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  • Writer's pictureStuart Sheldon

Arrested at Age 12 – #2 of 10 Things I Can’t Believe I Really Did

The heavy-around-the-middle cop shut the front door behind himself, took a notepad from his shirt pocket and flipped it open. 

His gaze fell on me, crossed legged on the floor in tube socks, sneakers, a puffy little fro and a mouthful of silver braces.

“I’m looking for these three people. Have any of you seen them?” he asked us. The third name was mine.

The living room full of underage cigarette smokers, truants and long-hairs fell silent but for a ping-pong ball that bounced repeatedly on the terrazzo floor. The officer ran a hand through sweaty hair and quickly scanned the young teen and pre-teens that looked back at him with curious disdain. Bad Company’s Runnin’ With the Pack played in the other room.

“No,” ten shaking ragamuffin heads muttered.

Its hard to say when and why I started to veer to the dark side … but some time around age 12 the kind-hearted, gifted-program, baseball-playing, pre-pubescent me started falling in with the too-cool-for-school slacker crew that first got me high on cheap Mexican weed that same year.

The cop left empty-handed. But the echo of my own name from his mustachioed lips rang like a hideous bell in my brain as I pedaled my chopper bike in a panic the mile home. I burst into the door to find my mother sitting calmly on the green couch in our living room. “I’m wanted by the police!” I blurted, exploding into tears.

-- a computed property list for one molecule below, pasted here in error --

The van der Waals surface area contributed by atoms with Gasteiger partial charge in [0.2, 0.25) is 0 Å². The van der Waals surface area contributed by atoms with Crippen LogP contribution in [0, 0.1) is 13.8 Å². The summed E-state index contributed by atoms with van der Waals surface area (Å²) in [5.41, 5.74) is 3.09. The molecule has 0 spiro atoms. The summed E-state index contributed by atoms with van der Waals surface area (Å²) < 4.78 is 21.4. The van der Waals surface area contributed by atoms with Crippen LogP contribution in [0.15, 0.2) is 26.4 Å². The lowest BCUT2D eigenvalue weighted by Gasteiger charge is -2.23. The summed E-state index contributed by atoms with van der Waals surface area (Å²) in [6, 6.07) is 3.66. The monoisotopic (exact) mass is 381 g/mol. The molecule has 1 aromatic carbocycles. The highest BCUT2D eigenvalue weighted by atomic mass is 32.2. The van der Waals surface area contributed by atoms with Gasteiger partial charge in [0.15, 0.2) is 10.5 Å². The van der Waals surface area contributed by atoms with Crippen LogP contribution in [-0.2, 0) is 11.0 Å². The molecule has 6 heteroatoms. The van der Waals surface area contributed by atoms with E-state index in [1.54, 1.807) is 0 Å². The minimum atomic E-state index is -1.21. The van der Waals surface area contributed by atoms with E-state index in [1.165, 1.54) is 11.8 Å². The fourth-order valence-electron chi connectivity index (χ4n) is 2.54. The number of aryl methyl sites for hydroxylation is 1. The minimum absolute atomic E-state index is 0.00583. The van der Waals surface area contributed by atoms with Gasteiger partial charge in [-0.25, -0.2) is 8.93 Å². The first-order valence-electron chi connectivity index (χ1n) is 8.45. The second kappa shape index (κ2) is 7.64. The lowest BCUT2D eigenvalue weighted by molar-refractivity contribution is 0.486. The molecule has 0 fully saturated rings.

She listened carefully as I explained between sobs that a few friends and I had unchained golf carts from the local course one night and joy rode the things all over the neighborhood. We tore up the greens doing donuts and zipped up and down fairways and hills … until one of the jokers rolled his into a lake.

Fifteen minutes later my grim-faced mother stood silently by my side as I confessed it all to a non-plussed black female officer at the local station. Grand larceny was the charge to which I pled no contest. Three months and $1000 in lawyer fees later, I got three years parole.

Thankfully, I managed in the year ahead to pull out of the nose dive my so-full-of-promise life was taking. I transferred out of the junior high with the bad seeds and literally across the tracks to where none of my friends shared the dubious honor of a criminal record (since expunged). But I still wonder where I’d be today if I’d kept making wrong choices early on.

More importantly, how will I guide my young children to fly right?

I had no excuse for my bad judgement. I was smart. I came from a middle-class, morally sound, home. My parents divorced; but whose didn’t? There was no reason for me to be such a rule-breaker. I just was … until I wasn’t.

Years later, my dad told me he didn’t think it was such a big deal, just a bunch of kids getting into mischief. Sure, I wasn’t jacking liquor stores or lighting homeless people on fire … but I was actively hanging out with the ne’er-do-wells and doing what they did when they did it. How do I give my children the tools to steer clear of the troublemakers? To yearn for excellence early on. And knowledge. And wholesomeness.

I’m all for a bit of naughtiness. But how do we keep their young compasses pointing north?

I have no game-plan beyond loving them up constantly. Attempting to stoke the fires of what excites them. Reading with them. Speaking the truth when they ask. Offering praise when appropriate. And refraining when praise is gratuitous. Acting charitably and kindly to people in our village and beyond.

I cannot only hope this is enough.

How did you keep your kids from falling? Or yourselves? Please share.

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